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— Russ Tamblyn, Seven Brides for Seven Brothers

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The Good Lie

Charismatic leads and a good heart prove enough for tale of Lost Boys —Marty Mapes (review...)

Duany laughs at The Good Lie

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It was 1924, the era of sex, drugs, and the Charleston.

The idols and tycoons of the day included Charlie Chaplin, William Randolph Hearst, Louella Parsons, and Marion Davies. They were a merry lot and they enjoyed the high life and the privileges bestowed upon them.

Recreating a chapter from their lives, The Cat’s Meow, a lighthearted waif of a movie, tags along with this colorful crew of characters on a weekend pleasure cruise off the California coast. It also tries to offer a possible explanation of the events leading up to the death of Tom Ince, the Hollywood mogul who started the studio system, pumped out westerns in high volume, and co-founded Paramount Pictures.

His death, which the coroner concluded was from heart failure due to indigestion, is surrounded in Hollywood mystery and lore. After all, he died on Hearst’s yacht while on that cruise and police never questioned the other celebrities on board.

All Hands on Deck

Marion owned Hearst's heartAt the center of this tale is the lovely and enchanting Marion (Kirsten Dunst, Spider-Man).

The owner of W.R.’s heart, Marion was accused of being a gold digger. Hearst was far from an innocent victim though; 34 years Marion’s senior, he was also a married man. Nonetheless, he was so infatuated with Marion that he constantly force-fed images of her on the public through his powerful network of newspapers.

Adding complexity to their scandalous relationship, Hearst (Edward Herrmann, Nixon) became incredibly jealous of Davies’ indiscretions with Charlie Chaplin and many others. During their happy little cruise, with Hearst’s wife left back at the mansion, tensions rose and resulted in a campfire of the vanities. Or so the story goes.

In real life, Hearst was a blowhard, a crackpot, and larger than life. In this film, though, Hearst comes across as a bit incompetent and (shudder) insecure. Herrmann’s rather wimpy incarnation, while perhaps trying to somehow “humanize” Hearst, is difficult to appreciate.

Dunst, on the other hand, brings Marion to giddy life in a delightful and playful performance. That clash in personalities results in weak chemistry between Herrmann and Dunst; there are no sparks between the man and his mistress.

However, some heat does generate between Dunst and Eddie Izzard (Mystery Men); at least they have more charged dialogue with which to generate a spark. Izzard skillfully plays the off-screen Chaplin, presenting him as both a romantic and a louse. There’s no funny waddling around with a cane here, and Chaplin’s more lecherous behaviors are also missing. But at least there’s enough character in the delivery to make Chaplin a good foil for the happy-go-lucky (but no less corrupt) Marion.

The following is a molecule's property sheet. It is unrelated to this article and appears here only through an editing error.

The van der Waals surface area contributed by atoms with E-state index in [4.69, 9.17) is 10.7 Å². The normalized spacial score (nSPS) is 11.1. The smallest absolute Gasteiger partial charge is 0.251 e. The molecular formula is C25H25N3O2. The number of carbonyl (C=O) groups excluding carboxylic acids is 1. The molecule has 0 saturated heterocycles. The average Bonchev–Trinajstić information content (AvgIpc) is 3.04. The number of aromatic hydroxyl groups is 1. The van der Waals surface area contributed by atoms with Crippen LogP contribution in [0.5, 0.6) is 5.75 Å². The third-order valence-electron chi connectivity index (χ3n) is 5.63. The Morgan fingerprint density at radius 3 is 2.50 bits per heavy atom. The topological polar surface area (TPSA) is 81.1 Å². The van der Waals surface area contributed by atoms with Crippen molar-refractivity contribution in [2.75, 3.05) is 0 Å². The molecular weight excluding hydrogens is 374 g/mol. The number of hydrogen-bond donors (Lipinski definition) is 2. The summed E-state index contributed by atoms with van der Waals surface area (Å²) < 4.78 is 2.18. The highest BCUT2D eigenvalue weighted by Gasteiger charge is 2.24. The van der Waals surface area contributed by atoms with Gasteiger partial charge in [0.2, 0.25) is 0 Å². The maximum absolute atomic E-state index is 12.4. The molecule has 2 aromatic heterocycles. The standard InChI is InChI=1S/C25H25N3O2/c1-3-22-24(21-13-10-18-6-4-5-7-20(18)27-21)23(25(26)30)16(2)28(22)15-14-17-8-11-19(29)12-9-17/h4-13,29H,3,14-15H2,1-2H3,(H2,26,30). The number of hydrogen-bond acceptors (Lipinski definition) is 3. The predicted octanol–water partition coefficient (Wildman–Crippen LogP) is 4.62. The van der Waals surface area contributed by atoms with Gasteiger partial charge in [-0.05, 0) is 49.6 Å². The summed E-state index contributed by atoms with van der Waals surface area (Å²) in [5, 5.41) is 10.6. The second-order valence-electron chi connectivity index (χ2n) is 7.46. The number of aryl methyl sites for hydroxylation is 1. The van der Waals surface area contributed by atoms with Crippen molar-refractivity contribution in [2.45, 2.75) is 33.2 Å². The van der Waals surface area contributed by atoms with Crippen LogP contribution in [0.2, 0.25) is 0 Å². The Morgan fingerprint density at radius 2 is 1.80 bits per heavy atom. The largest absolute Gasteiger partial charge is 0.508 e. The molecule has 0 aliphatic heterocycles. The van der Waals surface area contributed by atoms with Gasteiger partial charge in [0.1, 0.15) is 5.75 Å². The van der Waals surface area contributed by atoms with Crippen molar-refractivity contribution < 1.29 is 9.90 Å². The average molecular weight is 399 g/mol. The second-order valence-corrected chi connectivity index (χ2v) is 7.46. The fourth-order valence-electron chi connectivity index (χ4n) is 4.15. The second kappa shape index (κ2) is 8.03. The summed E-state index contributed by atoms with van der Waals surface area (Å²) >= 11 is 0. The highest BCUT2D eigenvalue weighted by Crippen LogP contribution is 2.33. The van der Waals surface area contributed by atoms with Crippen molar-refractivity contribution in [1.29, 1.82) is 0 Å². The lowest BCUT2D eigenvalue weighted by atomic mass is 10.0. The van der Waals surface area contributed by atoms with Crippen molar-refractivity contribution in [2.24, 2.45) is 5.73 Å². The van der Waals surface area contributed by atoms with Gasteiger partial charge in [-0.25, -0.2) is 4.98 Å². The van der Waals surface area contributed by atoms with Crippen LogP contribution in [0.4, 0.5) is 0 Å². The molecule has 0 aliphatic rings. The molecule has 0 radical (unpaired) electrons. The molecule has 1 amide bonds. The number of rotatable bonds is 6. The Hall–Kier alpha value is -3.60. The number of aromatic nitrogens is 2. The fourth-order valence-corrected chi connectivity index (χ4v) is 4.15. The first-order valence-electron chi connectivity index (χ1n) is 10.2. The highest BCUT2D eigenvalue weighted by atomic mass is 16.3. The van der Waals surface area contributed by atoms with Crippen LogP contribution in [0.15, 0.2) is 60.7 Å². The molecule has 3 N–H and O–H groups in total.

As for Thomas Ince (Cary Elwes, Kiss the Girls), he too is merely a caricature as he faces a filmmaking career that is drying up and seeks W.R.’s financial backing. He comes across as pretty dry and borderline psychotic so the magnitude of his loss is never understood within the confines of the film.

At the far end of the grating and annoying side is the portrayal of Louella Parsons (Jennifer Tilly, The Magnificent Ambersons). Tilly’s approach to the infamous gossip hound is too much Tilly and not enough Parsons.

This who’s-who in 1920s high society have a great story to tell, but The Cat’s Meow doesn’t go far enough with the material and the film simply fails to add up to much.

Citizen Hearst

Following Ince’s death, Hearst, so notorious for his trash journalism and no-holds-barred tactics, ingeniously seeks to circumvent the very media behemoth he created by gently requesting a vow of secrecy from all on board. Irony abounds, but with all the wild parties, illegal alcohol, mistresses, and orgies during their weekend excursion, it was pretty much in everybody’s best interests to keep quiet anyway.

Parsons, though, was able to capitalize on it by getting a lifetime contract out of Hearst. It was the springboard for her becoming the most influential reporter and gossip columnist in Hollywood. This was long before the days of Mary Hart and her million-dollar legs.

The movie gets a lot of the details right, including a reference to Hearst’s regular dalliances to see Davies perform on stage. He’d buy two seats, one for himself and one for his hat.

That attention to detail is no surprise since director Peter Bogdanovich (Mask) is a bit of a Hearst expert. He supplied an audio commentary on the DVD release of Citizen Kane, Orson Welles’ scathing portrait of a power hungry media mogul modeled after Hearst.

But that’s also why The Cat’s Meow is a disappointment. As written by Steven Peros, based on his own stage play, the story paints a picture of the debauchery and scandalous lifestyles of the rich and famous during Hollywood’s early years but does little else. While it recognizes the shallow existence behind the headline makers, the film somehow misses the boat. Regardless of your familiarity with Hearst and his life, The Cat’s Meow is just like a cat. It’s curious… and it just sits there.